Vin Diesel remains an unengaging presence. His inability to emote constantly lets him down with Dominic Toretto’s disaffected attitude being at odds with the deep emotional turmoil he is supposedly experiencing. Every line delivery is flat despite his distinctive deep voice, any attempted display of emotion fails to be believable and his presence sucks the energy out of most of the scenes he’s in. He and Michelle Rodriguez bounce off each other well enough but it’s clear the bulk of the hard work is on her end. Tyrese Gibson and Chris “Ludcaris” Bridges are excellent as the comic relief -that is to say more comic relief than everyone else- with Tyrese Gibson in particular drawing the biggest laughs.
John Cena is unfortunately very flat as a villain. Despite the abundance of flashbacks the present day portion fails to capitalise on that antagonistic relationship. Cena has proven himself capable in other roles especially where his comedic ability is embraced but here he’s a generic tough guy with a chip on his shoulder. He doesn’t appear much either and shares very little screen time with Vin Diesel which adds to the failure to sell this connection. Cena’s performance makes his confidence and skill believable but he doesn’t register in the way the film needs him to.
This film continues what the previous entries have firmly established; an unflinching commitment to being exactly what it wants to be. F9 fully embraces this and makes no apologies for it. Those involved in the franchise know what it is, know why people like it and know exactly how to deliver what is expected. If you’re a fan of what the franchise has to offer then this film will likely be everything you want it to be but if, like me you struggle to engage with it then this entry won’t change your mind and that’s okay.
An unapologetic continuation of exactly what the franchise wants to be with delightfully ridiculous action and a flimsy plot that will satisfy hardcore fans but won’t change the minds of the uninitiated. The theme of family continues to be explored in this entry with Dominic Toretto coming into conflict with his blood brother as they race across the globe to find a MacGuffin. The plot isn’t important even though the film spends too much time trying to explain it with overlong tedious flashbacks and a present day narrative that fails to be engaging. The action remains impressive, creative and appropriately ridiculous though there’s no reason to invest in any of it due to the uninteresting plot. Vin Diesel’s screen presence and lack of ability to emote continues to be a problem with him sucking energy out of any scene that he’s in. John Cena is wasted as a villain who barely appears, shares very little screen time with Vin Diesel and doesn’t play to the comedic strengths he has exhibited elsewhere. As with many of the other entries in the franchise it knows exactly what it is, why people love it and what it needs to do to achieve it. Fans will likely be delighted but those who struggle to engage won’t have their minds changed.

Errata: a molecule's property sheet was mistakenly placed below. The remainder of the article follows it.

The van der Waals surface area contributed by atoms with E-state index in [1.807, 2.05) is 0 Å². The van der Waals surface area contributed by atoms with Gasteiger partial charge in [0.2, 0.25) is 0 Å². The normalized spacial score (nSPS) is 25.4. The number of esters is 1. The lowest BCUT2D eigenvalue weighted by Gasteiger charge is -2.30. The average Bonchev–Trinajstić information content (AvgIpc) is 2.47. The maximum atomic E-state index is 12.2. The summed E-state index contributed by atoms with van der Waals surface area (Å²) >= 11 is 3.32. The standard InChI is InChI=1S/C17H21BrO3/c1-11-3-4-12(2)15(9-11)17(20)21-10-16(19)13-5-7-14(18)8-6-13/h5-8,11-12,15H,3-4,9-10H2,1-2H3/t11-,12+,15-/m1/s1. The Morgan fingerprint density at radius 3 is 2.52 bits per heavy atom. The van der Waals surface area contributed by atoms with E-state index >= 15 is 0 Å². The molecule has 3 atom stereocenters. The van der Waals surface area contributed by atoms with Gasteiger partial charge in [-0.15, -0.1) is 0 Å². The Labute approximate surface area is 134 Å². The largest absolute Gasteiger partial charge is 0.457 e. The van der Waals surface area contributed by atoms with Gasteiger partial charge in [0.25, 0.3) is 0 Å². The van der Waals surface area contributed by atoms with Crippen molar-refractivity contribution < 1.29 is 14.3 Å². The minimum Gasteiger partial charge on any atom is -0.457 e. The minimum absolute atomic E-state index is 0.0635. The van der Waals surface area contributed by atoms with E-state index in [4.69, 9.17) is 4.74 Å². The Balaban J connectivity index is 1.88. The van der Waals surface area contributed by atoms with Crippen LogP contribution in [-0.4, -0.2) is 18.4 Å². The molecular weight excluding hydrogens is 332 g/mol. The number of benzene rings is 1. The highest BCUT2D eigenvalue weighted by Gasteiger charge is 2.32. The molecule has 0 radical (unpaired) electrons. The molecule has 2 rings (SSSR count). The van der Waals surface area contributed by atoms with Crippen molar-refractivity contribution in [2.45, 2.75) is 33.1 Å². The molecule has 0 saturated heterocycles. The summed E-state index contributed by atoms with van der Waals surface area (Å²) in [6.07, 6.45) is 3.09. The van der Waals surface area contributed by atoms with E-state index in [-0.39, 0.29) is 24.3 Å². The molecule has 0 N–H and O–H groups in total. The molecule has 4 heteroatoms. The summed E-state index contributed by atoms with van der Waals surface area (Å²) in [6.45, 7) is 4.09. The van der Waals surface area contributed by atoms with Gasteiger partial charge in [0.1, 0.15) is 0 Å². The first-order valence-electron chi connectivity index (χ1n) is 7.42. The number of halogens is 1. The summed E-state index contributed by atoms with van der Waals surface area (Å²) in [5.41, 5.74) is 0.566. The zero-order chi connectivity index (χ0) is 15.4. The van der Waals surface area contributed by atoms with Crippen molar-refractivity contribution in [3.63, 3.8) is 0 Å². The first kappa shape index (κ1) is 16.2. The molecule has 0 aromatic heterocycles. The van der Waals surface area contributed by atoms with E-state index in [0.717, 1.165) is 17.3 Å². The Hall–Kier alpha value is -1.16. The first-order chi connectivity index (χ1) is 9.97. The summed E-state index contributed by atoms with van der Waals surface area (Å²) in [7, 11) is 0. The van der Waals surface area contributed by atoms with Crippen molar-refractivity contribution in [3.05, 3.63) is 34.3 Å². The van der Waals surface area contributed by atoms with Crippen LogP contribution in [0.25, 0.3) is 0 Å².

- delightfully ridiculous and creative action set pieces
- Tyrese Gibson being great value thanks to his comedic chops
- unapologetic commitment to being exactly what it wants to be
- Vin Diesel’s acting ability and lack of presence
- a plot that is beyond flimsy
- wasting John Cena in a thankless villain role
- tedious flashback sequences
- taking too long to do very little
- the action being devoid of tension or threat